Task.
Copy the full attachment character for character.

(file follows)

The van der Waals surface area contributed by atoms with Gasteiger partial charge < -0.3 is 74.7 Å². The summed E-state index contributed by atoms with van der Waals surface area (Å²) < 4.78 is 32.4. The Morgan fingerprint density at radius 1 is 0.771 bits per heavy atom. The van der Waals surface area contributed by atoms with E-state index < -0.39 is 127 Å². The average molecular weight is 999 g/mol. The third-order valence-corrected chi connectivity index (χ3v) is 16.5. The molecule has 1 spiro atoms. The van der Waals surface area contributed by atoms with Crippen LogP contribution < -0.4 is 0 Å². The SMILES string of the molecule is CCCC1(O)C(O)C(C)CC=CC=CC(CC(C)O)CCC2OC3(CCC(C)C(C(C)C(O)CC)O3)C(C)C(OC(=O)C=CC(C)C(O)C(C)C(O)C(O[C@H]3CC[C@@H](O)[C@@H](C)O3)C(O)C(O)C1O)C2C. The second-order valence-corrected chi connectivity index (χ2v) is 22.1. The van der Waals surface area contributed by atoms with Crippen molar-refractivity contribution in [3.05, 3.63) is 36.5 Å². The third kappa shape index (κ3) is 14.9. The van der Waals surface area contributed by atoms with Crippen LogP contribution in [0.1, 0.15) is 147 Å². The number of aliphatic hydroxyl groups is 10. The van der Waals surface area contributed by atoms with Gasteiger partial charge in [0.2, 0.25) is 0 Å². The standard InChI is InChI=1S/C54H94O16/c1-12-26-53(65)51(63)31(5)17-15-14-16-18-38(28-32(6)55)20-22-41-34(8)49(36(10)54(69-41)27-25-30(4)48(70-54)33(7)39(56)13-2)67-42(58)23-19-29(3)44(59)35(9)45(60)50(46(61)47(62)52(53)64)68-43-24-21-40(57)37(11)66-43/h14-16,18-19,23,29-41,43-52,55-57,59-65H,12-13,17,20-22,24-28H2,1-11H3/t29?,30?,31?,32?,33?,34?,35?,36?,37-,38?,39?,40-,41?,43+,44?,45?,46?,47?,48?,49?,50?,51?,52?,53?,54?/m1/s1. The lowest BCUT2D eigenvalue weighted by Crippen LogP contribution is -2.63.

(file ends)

The van der Waals surface area contributed by atoms with Gasteiger partial charge < -0.3 is 74.7 Å². The summed E-state index contributed by atoms with van der Waals surface area (Å²) < 4.78 is 32.4. The Morgan fingerprint density at radius 1 is 0.771 bits per heavy atom. The van der Waals surface area contributed by atoms with E-state index < -0.39 is 127 Å². The average molecular weight is 999 g/mol. The third-order valence-corrected chi connectivity index (χ3v) is 16.5. The molecule has 1 spiro atoms. The van der Waals surface area contributed by atoms with Crippen LogP contribution < -0.4 is 0 Å². The SMILES string of the molecule is CCCC1(O)C(O)C(C)CC=CC=CC(CC(C)O)CCC2OC3(CCC(C)C(C(C)C(O)CC)O3)C(C)C(OC(=O)C=CC(C)C(O)C(C)C(O)C(O[C@H]3CC[C@@H](O)[C@@H](C)O3)C(O)C(O)C1O)C2C. The second-order valence-corrected chi connectivity index (χ2v) is 22.1. The van der Waals surface area contributed by atoms with Crippen molar-refractivity contribution in [3.05, 3.63) is 36.5 Å². The third kappa shape index (κ3) is 14.9. The van der Waals surface area contributed by atoms with Crippen LogP contribution in [0.1, 0.15) is 147 Å². The number of aliphatic hydroxyl groups is 10. The van der Waals surface area contributed by atoms with Gasteiger partial charge in [0.2, 0.25) is 0 Å². The standard InChI is InChI=1S/C54H94O16/c1-12-26-53(65)51(63)31(5)17-15-14-16-18-38(28-32(6)55)20-22-41-34(8)49(36(10)54(69-41)27-25-30(4)48(70-54)33(7)39(56)13-2)67-42(58)23-19-29(3)44(59)35(9)45(60)50(46(61)47(62)52(53)64)68-43-24-21-40(57)37(11)66-43/h14-16,18-19,23,29-41,43-52,55-57,59-65H,12-13,17,20-22,24-28H2,1-11H3/t29?,30?,31?,32?,33?,34?,35?,36?,37-,38?,39?,40-,41?,43+,44?,45?,46?,47?,48?,49?,50?,51?,52?,53?,54?/m1/s1. The lowest BCUT2D eigenvalue weighted by Crippen LogP contribution is -2.63.